Marci Kanstoroom is Executive Editor and Senior Web Editor at Education Next. She has written and edited numerous publications on charter schools, teacher quality, and federal education policy, and she has testified on education issues before the U.S. House of Representatives Committee on Science and the Subcommittee on Postsecondary Education. A Maryland native, Kanstoroom holds a B.A. in political science from Yale University and a Ph.D. in government from Harvard University, where she studied political philosophy and American government.
Are traditional P.E. classes likely to be an effective tool in fighting obesity? What little research there is finds no association between PE and weight loss and obesity. One reason more P.E. has not led to weight loss might be that traditional PE classes do not always offer students a real workout, particularly in high school. Students don’t like having to change into gym clothes and get sweaty in the middle of the day. So P.E. teachers may end up grading students in part based on whether they change into their P.E. clothes. The 25th Hour PE class at T.C. Williams High School in Alexandria, Virginia is different.
Competition is making a comeback, according to June Kronholz. Her new article looks at the growth of academic bees and bowls like the Scripps National Spelling Bee and the National Geographic Bee. “Americans thrive on competition,” June writes. “But American schools have been suspicious of competition for generations, and are generally horrified by the idea that success should be accompanied by a reward like a title, a trophy, or a cash prize.”
In a new article, “Out of the Mainstream,” Lynne Blumberg wonders what ever happened to the alternative high schools that thrived in the 1970s, which were very different from the alternative schools she encounters today. What she found was in part a story about changing times and changing students, but also a story about unchanging school districts.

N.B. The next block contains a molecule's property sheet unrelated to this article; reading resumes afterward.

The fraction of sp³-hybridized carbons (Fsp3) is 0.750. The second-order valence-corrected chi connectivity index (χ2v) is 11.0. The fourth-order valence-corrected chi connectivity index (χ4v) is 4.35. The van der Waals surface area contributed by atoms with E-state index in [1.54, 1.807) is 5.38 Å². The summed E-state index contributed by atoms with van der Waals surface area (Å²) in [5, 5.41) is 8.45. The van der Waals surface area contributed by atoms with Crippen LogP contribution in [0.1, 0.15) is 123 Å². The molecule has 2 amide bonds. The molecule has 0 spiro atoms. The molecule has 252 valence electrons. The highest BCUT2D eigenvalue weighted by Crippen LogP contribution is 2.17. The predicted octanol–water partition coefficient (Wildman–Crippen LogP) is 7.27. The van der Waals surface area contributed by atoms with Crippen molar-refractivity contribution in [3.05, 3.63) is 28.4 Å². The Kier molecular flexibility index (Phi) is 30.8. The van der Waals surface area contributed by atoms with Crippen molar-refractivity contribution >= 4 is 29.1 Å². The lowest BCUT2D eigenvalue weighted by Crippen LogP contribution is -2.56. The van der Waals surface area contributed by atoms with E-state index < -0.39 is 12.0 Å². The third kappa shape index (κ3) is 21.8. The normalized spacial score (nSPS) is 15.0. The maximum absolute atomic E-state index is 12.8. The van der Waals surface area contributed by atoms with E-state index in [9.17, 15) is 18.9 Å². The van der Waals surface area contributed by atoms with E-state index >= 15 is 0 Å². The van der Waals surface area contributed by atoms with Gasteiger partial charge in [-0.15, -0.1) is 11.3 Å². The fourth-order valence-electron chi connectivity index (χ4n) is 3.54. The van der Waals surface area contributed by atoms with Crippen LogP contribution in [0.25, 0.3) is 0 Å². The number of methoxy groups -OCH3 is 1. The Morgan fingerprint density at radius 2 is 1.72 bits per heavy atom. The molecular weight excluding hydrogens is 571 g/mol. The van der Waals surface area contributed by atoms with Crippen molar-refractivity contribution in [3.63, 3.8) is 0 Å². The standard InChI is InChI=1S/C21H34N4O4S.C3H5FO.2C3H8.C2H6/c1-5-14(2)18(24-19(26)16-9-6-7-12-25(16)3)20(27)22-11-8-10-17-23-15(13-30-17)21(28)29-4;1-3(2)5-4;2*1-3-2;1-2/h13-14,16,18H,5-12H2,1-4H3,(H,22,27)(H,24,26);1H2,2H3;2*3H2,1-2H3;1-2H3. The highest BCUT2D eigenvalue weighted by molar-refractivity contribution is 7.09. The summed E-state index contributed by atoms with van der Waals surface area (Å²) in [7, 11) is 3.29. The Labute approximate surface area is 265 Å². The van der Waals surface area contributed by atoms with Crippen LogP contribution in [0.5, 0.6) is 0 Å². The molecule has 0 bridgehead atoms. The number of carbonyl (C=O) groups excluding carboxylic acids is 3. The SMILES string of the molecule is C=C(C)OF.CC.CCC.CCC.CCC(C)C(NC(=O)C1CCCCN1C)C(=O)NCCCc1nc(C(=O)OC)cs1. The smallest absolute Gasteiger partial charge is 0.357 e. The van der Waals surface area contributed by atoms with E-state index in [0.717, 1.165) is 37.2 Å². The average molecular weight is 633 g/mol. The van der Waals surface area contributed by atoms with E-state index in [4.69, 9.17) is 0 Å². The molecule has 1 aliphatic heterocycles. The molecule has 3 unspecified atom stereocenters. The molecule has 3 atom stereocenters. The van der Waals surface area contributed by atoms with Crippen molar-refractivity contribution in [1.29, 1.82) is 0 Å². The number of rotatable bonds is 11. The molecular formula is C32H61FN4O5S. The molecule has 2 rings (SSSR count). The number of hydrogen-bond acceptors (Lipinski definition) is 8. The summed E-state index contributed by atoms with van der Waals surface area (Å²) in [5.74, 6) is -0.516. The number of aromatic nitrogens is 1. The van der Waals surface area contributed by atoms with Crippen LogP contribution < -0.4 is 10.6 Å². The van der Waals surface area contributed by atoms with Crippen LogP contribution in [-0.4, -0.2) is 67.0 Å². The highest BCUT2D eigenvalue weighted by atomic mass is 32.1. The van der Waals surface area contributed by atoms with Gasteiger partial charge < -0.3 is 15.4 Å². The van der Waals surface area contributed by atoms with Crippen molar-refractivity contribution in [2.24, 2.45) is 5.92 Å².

Last month, Education Secretary Arne Duncan affirmed the education department’s commitment to working with districts to get effective teachers into the schools where they are needed most. The Race to the Top competition and proposals to reauthorize No Child Left Behind both include efforts to ensure the equitable distribution of effective teachers. But boosting the numbers of effective teachers in high-need schools is not a simple matter. In a new article, Kati Haycock of the Education Trust and Eric Hanushek of Stanford University engage in a debate over the most promising strategies for increasing the number of effective teachers in high-poverty schools.
In a new book, The Making of Americans, E.D. Hirsch explicitly connects the idea of cultural literacy to the subject of civics—“the role of a common system of public schools in educating a citizenry to the level necessary to maintain a democracy.”
Charter schools are not generally known for their athletic programs–many do not even field teams–but in Washington, D.C., where charter schools now enroll 38 percent of public school students, charter school basketball has gone big time… in some schools.